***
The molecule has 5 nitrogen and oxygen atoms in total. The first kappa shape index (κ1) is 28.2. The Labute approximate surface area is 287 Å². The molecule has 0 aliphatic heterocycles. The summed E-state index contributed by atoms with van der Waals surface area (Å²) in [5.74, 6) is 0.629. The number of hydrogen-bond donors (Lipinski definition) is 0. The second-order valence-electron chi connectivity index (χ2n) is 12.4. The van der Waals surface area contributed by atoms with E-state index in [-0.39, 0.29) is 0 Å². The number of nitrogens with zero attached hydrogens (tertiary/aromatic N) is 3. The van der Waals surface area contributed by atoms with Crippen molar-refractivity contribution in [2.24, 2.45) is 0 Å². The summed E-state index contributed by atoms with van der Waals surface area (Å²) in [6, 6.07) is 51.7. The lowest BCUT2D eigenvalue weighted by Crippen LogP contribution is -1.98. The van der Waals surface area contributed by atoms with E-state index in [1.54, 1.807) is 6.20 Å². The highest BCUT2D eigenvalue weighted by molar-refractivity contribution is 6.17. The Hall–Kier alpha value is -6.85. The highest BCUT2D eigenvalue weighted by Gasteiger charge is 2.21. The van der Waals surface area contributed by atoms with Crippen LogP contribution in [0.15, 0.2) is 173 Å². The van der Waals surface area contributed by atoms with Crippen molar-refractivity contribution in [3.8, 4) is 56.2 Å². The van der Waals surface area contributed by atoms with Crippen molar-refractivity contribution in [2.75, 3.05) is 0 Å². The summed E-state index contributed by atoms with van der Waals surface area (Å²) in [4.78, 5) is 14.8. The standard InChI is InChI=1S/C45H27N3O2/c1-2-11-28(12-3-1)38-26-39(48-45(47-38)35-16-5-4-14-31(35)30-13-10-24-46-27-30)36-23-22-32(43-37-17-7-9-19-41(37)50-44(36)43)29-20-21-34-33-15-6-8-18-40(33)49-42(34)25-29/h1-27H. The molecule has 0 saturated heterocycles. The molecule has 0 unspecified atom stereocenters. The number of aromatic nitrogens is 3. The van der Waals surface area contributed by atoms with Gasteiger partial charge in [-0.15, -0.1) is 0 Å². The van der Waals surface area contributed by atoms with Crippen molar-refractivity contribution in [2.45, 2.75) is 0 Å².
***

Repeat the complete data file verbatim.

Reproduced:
The molecule has 5 nitrogen and oxygen atoms in total. The first kappa shape index (κ1) is 28.2. The Labute approximate surface area is 287 Å². The molecule has 0 aliphatic heterocycles. The summed E-state index contributed by atoms with van der Waals surface area (Å²) in [5.74, 6) is 0.629. The number of hydrogen-bond donors (Lipinski definition) is 0. The second-order valence-electron chi connectivity index (χ2n) is 12.4. The van der Waals surface area contributed by atoms with E-state index in [-0.39, 0.29) is 0 Å². The number of nitrogens with zero attached hydrogens (tertiary/aromatic N) is 3. The van der Waals surface area contributed by atoms with Crippen molar-refractivity contribution in [2.24, 2.45) is 0 Å². The summed E-state index contributed by atoms with van der Waals surface area (Å²) in [6, 6.07) is 51.7. The lowest BCUT2D eigenvalue weighted by Crippen LogP contribution is -1.98. The van der Waals surface area contributed by atoms with E-state index in [1.54, 1.807) is 6.20 Å². The highest BCUT2D eigenvalue weighted by molar-refractivity contribution is 6.17. The Hall–Kier alpha value is -6.85. The highest BCUT2D eigenvalue weighted by Gasteiger charge is 2.21. The van der Waals surface area contributed by atoms with Crippen LogP contribution in [0.15, 0.2) is 173 Å². The van der Waals surface area contributed by atoms with Crippen molar-refractivity contribution in [3.8, 4) is 56.2 Å². The van der Waals surface area contributed by atoms with Crippen molar-refractivity contribution in [2.75, 3.05) is 0 Å². The summed E-state index contributed by atoms with van der Waals surface area (Å²) in [4.78, 5) is 14.8. The standard InChI is InChI=1S/C45H27N3O2/c1-2-11-28(12-3-1)38-26-39(48-45(47-38)35-16-5-4-14-31(35)30-13-10-24-46-27-30)36-23-22-32(43-37-17-7-9-19-41(37)50-44(36)43)29-20-21-34-33-15-6-8-18-40(33)49-42(34)25-29/h1-27H. The molecule has 0 saturated heterocycles. The molecule has 0 unspecified atom stereocenters. The number of aromatic nitrogens is 3. The van der Waals surface area contributed by atoms with Gasteiger partial charge in [-0.15, -0.1) is 0 Å². The van der Waals surface area contributed by atoms with Crippen molar-refractivity contribution in [2.45, 2.75) is 0 Å².